I liked Sanaaq from the first paragraph. Getting ready to gather branches for mat-making, she assembles her knife and gloves. “She also filled a small bag with provisions: tea, meat, and blubber, as well as her pipe, matches and chewing tobacco.”
Tobacco, for someone like me (i.e. raised on films of the eighties and nineties), is a signpost of the badass, independent type who cares little for rules or norms. As it happens, this turns out to be true of Sanaaq, a widow who deflects an unwanted suitor thusly: “You smell old! Get out and stay out! I don’t want an old man’s smell rubbing off on me!”
But coming back to that quote later, I wondered whether I wasn’t reading into this story a little. This is not a conventional novel. It’s a series of fictional sketches written in the 1950s and ‘60s by Mitiarjuk Nappaaluk, who began her writing by elaborating on the word lists requested by a visiting priest intent on documenting the Inuit language. The sketches were eventually translated into French by an anthropologist who made the production of “the first Inuit novel” the focus of his PhD.
The book tells the story of a small group of people, casually at war with their dogs, getting by in Arctic Quebec in the years and months before the first white men come to stay for good. Death and severe injury are always near at hand. Yelling is preferred to talking. Insults fly.
The dogs are a major problem, constantly breaking into tents and being driven off with rocks, clubs and sticks. “Pack of no-good mutts” is the preferred term, until the dogs need to be harnessed and put to work. One dog is seriously injured by an angry woman with a stick, too embarrassed at first to own up. “I hurt it, but not on purpose, when I was chasing away the dogs that had invaded my home!” she eventually confesses. Later, and this is only a sampling, “‘Those dirty mutts have broken into the entranceway. Hand me a club!’”
While the dogs are annoying, every other thing is life is simply dangerous. A boy nearly drowns in a pond. A man loses an eye while boiling meat. A small child is dragged behind a dog sled. Someone slips into the frozen sea. Strangely, much of this reads as endearing.
The yelling I infer from the use of exclamation points at the end of almost all dialog.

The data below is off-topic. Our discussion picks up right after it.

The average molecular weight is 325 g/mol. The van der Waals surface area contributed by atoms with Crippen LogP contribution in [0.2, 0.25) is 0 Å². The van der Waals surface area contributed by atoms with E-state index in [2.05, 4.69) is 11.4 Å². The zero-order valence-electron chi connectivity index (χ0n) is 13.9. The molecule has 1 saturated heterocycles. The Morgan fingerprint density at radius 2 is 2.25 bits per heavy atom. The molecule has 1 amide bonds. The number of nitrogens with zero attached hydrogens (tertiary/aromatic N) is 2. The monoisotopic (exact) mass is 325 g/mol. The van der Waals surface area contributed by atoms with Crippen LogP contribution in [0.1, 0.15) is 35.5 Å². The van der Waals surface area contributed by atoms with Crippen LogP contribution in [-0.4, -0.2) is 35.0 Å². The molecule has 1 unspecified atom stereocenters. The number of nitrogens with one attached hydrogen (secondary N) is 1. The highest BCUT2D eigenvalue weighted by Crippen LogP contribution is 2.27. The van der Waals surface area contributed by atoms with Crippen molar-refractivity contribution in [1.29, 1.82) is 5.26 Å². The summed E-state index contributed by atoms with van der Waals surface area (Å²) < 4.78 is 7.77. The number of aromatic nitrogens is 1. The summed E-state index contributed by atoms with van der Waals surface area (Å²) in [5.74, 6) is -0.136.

As for the insults, they are simply constant. Collecting sinews from meat (“fresh, and still a little bit alive”) drives one woman to frustration. “‘You’re really stupid, Arnatuinnaq!,’” said Sanaag, insulting her younger sister. ‘What a display of intelligence.’”
There’s something joyfully irreverent in all of this. Something that suggests Nappaaluk is telling the whole story, a truer version than one in which people might, say, experience success or enjoy fine weather. Sanaaq in particular is defiant, independent, determined to go her own way at all times (the story reaches its climax when she refuses to let her child be taken south for medical treatment).
But what kind of story is Nappaaluk actually telling? What, for example, is she revealing about her characters by making them constant bunglers, often to blame for their own bad outcomes? Is this a comedy? Tragedy?
I have no way of knowing. So I read this in the embarrassing way people share jokes in a new language. Smiling and nodding, never sure if I’m following along or just making an ass of myself, but trying to be polite all the same and learning quite a lot along the way.
In fact, I wondered if this were a case where the identity of the reader is as important as that of the writer. What do Inuit make of this? Hopefully some will read this book, talk about it, and help us figure out how to understand it. (Many probably have: the Inuktut version was first published in 1983 and shared to schools throughout Nunavik; the French-language version came out in 2002 and was a bestseller in Quebec. The English version only came out in 2014.)
There was one scene that struck me plainly, and is also a pretty good sample of the blunt language to be found in this book, which I admit did frighten me a little, for the way in which it opened up a world I feel ill-equipped to understand, let alone pass judgement on.
“Sanaaq and her family saw a plane arrive once more in the sky, and it seemed to be low on fuel… It looked as if it would land there, as Sanaaq and her family looked on dumbfounded. Inside the plane were two occupants, who were also short of food. Qalingu went closer and said, ‘Autualu! His eyes are wide open with fear, the poor man!’”
Sanaaq: An Inuit Novel
By Mitiarjuk Nappaaluk
University of Manitoba Press 2014